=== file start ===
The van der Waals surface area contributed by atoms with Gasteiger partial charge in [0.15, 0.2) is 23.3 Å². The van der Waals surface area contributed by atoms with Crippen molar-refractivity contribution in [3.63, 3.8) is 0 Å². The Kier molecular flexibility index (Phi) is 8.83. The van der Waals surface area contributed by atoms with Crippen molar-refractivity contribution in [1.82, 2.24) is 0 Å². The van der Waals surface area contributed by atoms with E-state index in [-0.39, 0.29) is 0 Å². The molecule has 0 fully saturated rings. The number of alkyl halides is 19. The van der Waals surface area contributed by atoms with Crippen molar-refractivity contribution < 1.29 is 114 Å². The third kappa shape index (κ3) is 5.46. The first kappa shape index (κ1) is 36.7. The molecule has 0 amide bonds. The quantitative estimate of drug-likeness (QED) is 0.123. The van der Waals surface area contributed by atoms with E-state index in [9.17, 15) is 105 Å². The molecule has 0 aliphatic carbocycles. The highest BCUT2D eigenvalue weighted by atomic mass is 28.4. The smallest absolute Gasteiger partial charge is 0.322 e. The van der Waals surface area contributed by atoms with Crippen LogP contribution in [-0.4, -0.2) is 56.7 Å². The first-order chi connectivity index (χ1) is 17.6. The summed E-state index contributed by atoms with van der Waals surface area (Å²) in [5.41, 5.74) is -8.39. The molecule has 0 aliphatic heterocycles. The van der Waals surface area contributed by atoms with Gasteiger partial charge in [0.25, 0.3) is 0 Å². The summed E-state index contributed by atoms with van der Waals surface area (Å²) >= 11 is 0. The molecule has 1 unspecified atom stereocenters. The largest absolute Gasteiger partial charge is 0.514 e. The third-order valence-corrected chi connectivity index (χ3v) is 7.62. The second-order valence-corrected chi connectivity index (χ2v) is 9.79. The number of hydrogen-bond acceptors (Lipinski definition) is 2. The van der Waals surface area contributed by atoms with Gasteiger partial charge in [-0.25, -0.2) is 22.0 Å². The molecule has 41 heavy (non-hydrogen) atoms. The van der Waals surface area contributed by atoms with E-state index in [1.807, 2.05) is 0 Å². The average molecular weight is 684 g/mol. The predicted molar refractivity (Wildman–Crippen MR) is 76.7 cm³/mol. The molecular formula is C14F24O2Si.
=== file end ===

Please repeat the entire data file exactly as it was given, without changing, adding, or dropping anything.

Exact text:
The van der Waals surface area contributed by atoms with Gasteiger partial charge in [0.15, 0.2) is 23.3 Å². The van der Waals surface area contributed by atoms with Crippen molar-refractivity contribution in [3.63, 3.8) is 0 Å². The Kier molecular flexibility index (Phi) is 8.83. The van der Waals surface area contributed by atoms with Crippen molar-refractivity contribution in [1.82, 2.24) is 0 Å². The van der Waals surface area contributed by atoms with E-state index in [-0.39, 0.29) is 0 Å². The molecule has 0 fully saturated rings. The number of alkyl halides is 19. The van der Waals surface area contributed by atoms with Crippen molar-refractivity contribution < 1.29 is 114 Å². The third kappa shape index (κ3) is 5.46. The first kappa shape index (κ1) is 36.7. The molecule has 0 amide bonds. The quantitative estimate of drug-likeness (QED) is 0.123. The van der Waals surface area contributed by atoms with E-state index in [9.17, 15) is 105 Å². The molecule has 0 aliphatic carbocycles. The highest BCUT2D eigenvalue weighted by atomic mass is 28.4. The smallest absolute Gasteiger partial charge is 0.322 e. The van der Waals surface area contributed by atoms with Crippen LogP contribution in [-0.4, -0.2) is 56.7 Å². The first-order chi connectivity index (χ1) is 17.6. The summed E-state index contributed by atoms with van der Waals surface area (Å²) in [5.41, 5.74) is -8.39. The molecule has 0 aliphatic heterocycles. The van der Waals surface area contributed by atoms with Gasteiger partial charge in [0.25, 0.3) is 0 Å². The summed E-state index contributed by atoms with van der Waals surface area (Å²) >= 11 is 0. The molecule has 1 unspecified atom stereocenters. The largest absolute Gasteiger partial charge is 0.514 e. The third-order valence-corrected chi connectivity index (χ3v) is 7.62. The second-order valence-corrected chi connectivity index (χ2v) is 9.79. The number of hydrogen-bond acceptors (Lipinski definition) is 2. The van der Waals surface area contributed by atoms with Gasteiger partial charge in [-0.25, -0.2) is 22.0 Å². The molecule has 41 heavy (non-hydrogen) atoms. The van der Waals surface area contributed by atoms with E-state index in [1.807, 2.05) is 0 Å². The average molecular weight is 684 g/mol. The predicted molar refractivity (Wildman–Crippen MR) is 76.7 cm³/mol. The molecular formula is C14F24O2Si.